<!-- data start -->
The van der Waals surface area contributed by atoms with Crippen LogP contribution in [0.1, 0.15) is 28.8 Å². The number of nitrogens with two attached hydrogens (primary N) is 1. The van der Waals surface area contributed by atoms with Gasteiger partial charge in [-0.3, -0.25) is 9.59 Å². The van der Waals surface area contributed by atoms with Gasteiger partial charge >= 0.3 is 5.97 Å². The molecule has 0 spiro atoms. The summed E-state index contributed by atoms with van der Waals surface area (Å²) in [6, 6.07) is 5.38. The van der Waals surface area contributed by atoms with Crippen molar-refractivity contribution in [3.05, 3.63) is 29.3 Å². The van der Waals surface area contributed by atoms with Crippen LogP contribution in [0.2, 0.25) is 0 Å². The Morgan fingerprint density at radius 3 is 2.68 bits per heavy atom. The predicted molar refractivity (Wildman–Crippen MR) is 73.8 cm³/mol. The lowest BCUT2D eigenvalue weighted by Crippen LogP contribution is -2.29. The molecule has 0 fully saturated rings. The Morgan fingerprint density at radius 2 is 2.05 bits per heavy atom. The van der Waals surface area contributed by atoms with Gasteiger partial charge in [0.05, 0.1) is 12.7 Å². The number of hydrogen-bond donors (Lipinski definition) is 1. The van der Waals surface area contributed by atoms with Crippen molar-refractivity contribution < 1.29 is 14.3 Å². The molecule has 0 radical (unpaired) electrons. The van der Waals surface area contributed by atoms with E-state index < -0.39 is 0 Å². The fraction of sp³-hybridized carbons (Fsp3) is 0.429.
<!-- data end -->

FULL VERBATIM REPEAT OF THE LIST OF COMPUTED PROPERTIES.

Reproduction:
The van der Waals surface area contributed by atoms with Crippen LogP contribution in [0.1, 0.15) is 28.8 Å². The number of nitrogens with two attached hydrogens (primary N) is 1. The van der Waals surface area contributed by atoms with Gasteiger partial charge in [-0.3, -0.25) is 9.59 Å². The van der Waals surface area contributed by atoms with Gasteiger partial charge >= 0.3 is 5.97 Å². The molecule has 0 spiro atoms. The summed E-state index contributed by atoms with van der Waals surface area (Å²) in [6, 6.07) is 5.38. The van der Waals surface area contributed by atoms with Crippen molar-refractivity contribution in [3.05, 3.63) is 29.3 Å². The van der Waals surface area contributed by atoms with Crippen LogP contribution in [0.2, 0.25) is 0 Å². The Morgan fingerprint density at radius 3 is 2.68 bits per heavy atom. The predicted molar refractivity (Wildman–Crippen MR) is 73.8 cm³/mol. The lowest BCUT2D eigenvalue weighted by Crippen LogP contribution is -2.29. The molecule has 0 fully saturated rings. The Morgan fingerprint density at radius 2 is 2.05 bits per heavy atom. The van der Waals surface area contributed by atoms with Gasteiger partial charge in [0.05, 0.1) is 12.7 Å². The number of hydrogen-bond donors (Lipinski definition) is 1. The van der Waals surface area contributed by atoms with Crippen molar-refractivity contribution < 1.29 is 14.3 Å². The molecule has 0 radical (unpaired) electrons. The van der Waals surface area contributed by atoms with E-state index < -0.39 is 0 Å². The fraction of sp³-hybridized carbons (Fsp3) is 0.429.